Another pause: “And if Jesus did rise from the dead, there’s hope, and meaning. And love.”


Acute British derangement:  A show trial of a prominent but dead Jew

You couldn't make this up.  It's almost Soviet

The Independent Inquiry Into Child Sexual Abuse (IICSA), established in 2014, is scheduled to hold preliminary hearings on almost every day next month. One of the inquiry’s 14 separate investigations will focus on Greville Janner.

Lord Janner died in 2015, after being ruled unfit to stand trial in relation to historic allegations of sexual abuse. Three previous inquiries into allegations against him ended with no charges being brought. His son, Daniel Janner QC, described the IICSA in The Times as veering ‘between a bloated expensive irrelevance and a vindictive witch-hunt’. The IICSA has responded to allegations of unfairness against Janner by claiming that its scope is limited to ‘the conduct of institutions as opposed to that of individuals’.

This is rubbish. The IICSA’s own website makes clear that this strand of investigation is concerned with the ‘institutional responses to allegations of child sexual abuse involving the late Lord Janner’. Of course, considering the ‘institutional responses’ to these allegations will involve considering the veracity of the complaints – and therefore the alleged conduct of Janner as an individual. To claim that the inquiry will focus solely on institutions is bizarre. It is an attempt to disguise what this investigation really represents: a showtrial of a dead man.

The Kafkaesque characteristics of this ‘investigation’ do not end there. Anyone accusing Janner as part of the inquiry is known as a ‘complainant Core Participant’. A ‘restriction order’, which was made under provisions of the Inquiry Act during March last year, prohibits ‘disclosure or publication of any information that identifies or tends to identify any complainant Core Participant’. In other words, these participants are going to give evidence anonymously. Of course, neither Janner nor his family have ever been afforded the same protection.

As well as anonymising all of its witnesses entirely, the IICSA has dropped all pretence of impartiality. One of its three ‘projects’ is called the ‘The Truth Project’. This project will ‘allow victims and survivors of child sexual abuse to share their experiences with the inquiry’. The inquiry’s documents state that the ‘Truth Project’ process will not be used to establish particular facts but to ‘create a broad picture’, which will be used to inform how they find facts in relation to their substantive investigations.

No amount of legalistic wordplay can hide the fact that the conclusions of this inquiry are largely foregone. This is not an investigation in any real sense. It is a legalistic ceremony to confirm the status of Janner’s accusers as ‘victims’ without any need for a trial.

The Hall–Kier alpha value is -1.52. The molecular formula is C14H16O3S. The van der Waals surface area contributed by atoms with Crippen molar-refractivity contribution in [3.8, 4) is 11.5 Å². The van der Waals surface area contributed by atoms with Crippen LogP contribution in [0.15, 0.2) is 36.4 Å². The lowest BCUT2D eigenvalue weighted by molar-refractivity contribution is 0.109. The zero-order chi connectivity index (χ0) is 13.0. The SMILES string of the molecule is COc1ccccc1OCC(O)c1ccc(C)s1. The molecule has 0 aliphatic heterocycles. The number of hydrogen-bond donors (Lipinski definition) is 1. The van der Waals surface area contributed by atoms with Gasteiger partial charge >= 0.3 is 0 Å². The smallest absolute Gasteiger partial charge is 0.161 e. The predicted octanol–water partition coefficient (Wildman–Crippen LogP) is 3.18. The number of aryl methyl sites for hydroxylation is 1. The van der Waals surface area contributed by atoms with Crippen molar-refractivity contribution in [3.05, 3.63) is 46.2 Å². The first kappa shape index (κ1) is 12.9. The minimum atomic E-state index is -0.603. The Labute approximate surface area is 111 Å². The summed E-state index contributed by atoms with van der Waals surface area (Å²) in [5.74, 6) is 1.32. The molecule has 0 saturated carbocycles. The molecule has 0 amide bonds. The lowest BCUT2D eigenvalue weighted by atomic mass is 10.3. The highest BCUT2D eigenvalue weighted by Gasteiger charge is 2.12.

The list of Core Participants, all anonymised, can be found on the Inquiry’s website. The list also discloses the lawyers acting for victims in the inquiry. A small network of ‘abuse law’ practitioners are acting for large numbers of these Core Participants. Meanwhile, Janner is listed as ‘not currently represented’. So his anonymous accusers are supported by top lawyers, while Janner has no one to present his case. Of course, he is no longer here to give his side of the story, even if he did have a lawyer.

It is particularly concerning that Janner himself is the only individual with his own strand of investigation. (Other investigations focus, for instance, on the Catholic Church, Westminster and the internet.) From 1978 to 1984, Janner was the president of the Board of Deputies of British Jews. His daughter is a prominent rabbi. Labour peer Lord Campbell-Savours told the House of Lords that he detected ‘a hint of institutional anti-Semitism’ in the singling out of Janner. Daniel Janner has argued that the inquiry has become ‘contaminated with anti-Semitism’. Martin Smith, solicitor to the inquiry, rejected these claims as ‘completely without foundation’. But it is hard to avoid the conclusion, in our era of hypersensitivity to allegations of racism, that had Janner been of any other ethnic minority, then these claims of racial prejudice may have been taken more seriously.

The inquiry amounts to little more than a cruel showtrial, in which groups of well-heeled lawyers go through the motions of ‘investigating’ what they already believe to be true. This legalistic farce will do nothing to help establish the truth. It may destroy the reputation of a dead man who was never found guilty of anything in his life. This inquiry is a stain on the justice system.


Australia: Rock climbers outraged as scaling cliffs in world-famous national park is banned to 'protect indigenous culture'

There are fears one of Australia's most popular destinations for rock climbers could become a scale-free zone.

Climbers fear their enjoyment of Mount Arapiles is under threat after Parks Victoria recently imposed a ban on many routes in the Grampians National Park in the state's west to protect their rich Aboriginal cultural heritage.